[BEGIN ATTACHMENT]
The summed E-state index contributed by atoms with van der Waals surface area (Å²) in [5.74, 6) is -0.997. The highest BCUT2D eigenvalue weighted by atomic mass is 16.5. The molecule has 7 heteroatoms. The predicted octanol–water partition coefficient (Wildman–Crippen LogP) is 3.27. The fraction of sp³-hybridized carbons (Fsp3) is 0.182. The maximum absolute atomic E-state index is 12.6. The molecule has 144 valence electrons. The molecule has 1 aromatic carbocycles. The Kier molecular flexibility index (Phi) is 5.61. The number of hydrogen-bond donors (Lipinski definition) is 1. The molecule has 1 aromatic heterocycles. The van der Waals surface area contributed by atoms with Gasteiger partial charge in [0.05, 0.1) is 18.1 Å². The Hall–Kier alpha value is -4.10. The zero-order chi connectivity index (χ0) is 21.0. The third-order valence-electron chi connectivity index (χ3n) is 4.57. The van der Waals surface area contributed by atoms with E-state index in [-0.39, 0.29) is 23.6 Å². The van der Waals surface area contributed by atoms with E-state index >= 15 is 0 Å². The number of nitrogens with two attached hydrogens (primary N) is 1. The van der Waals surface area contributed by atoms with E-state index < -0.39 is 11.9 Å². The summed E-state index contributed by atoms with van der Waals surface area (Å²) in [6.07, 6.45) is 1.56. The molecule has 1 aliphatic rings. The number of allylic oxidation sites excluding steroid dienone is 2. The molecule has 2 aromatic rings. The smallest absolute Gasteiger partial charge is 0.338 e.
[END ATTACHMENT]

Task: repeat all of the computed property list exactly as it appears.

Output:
The summed E-state index contributed by atoms with van der Waals surface area (Å²) in [5.74, 6) is -0.997. The highest BCUT2D eigenvalue weighted by atomic mass is 16.5. The molecule has 7 heteroatoms. The predicted octanol–water partition coefficient (Wildman–Crippen LogP) is 3.27. The fraction of sp³-hybridized carbons (Fsp3) is 0.182. The maximum absolute atomic E-state index is 12.6. The molecule has 144 valence electrons. The molecule has 1 aromatic carbocycles. The Kier molecular flexibility index (Phi) is 5.61. The number of hydrogen-bond donors (Lipinski definition) is 1. The molecule has 1 aromatic heterocycles. The van der Waals surface area contributed by atoms with Gasteiger partial charge in [0.05, 0.1) is 18.1 Å². The Hall–Kier alpha value is -4.10. The zero-order chi connectivity index (χ0) is 21.0. The third-order valence-electron chi connectivity index (χ3n) is 4.57. The van der Waals surface area contributed by atoms with E-state index in [-0.39, 0.29) is 23.6 Å². The van der Waals surface area contributed by atoms with E-state index >= 15 is 0 Å². The number of nitrogens with two attached hydrogens (primary N) is 1. The van der Waals surface area contributed by atoms with E-state index < -0.39 is 11.9 Å². The summed E-state index contributed by atoms with van der Waals surface area (Å²) in [6.07, 6.45) is 1.56. The molecule has 1 aliphatic rings. The number of allylic oxidation sites excluding steroid dienone is 2. The molecule has 2 aromatic rings. The smallest absolute Gasteiger partial charge is 0.338 e.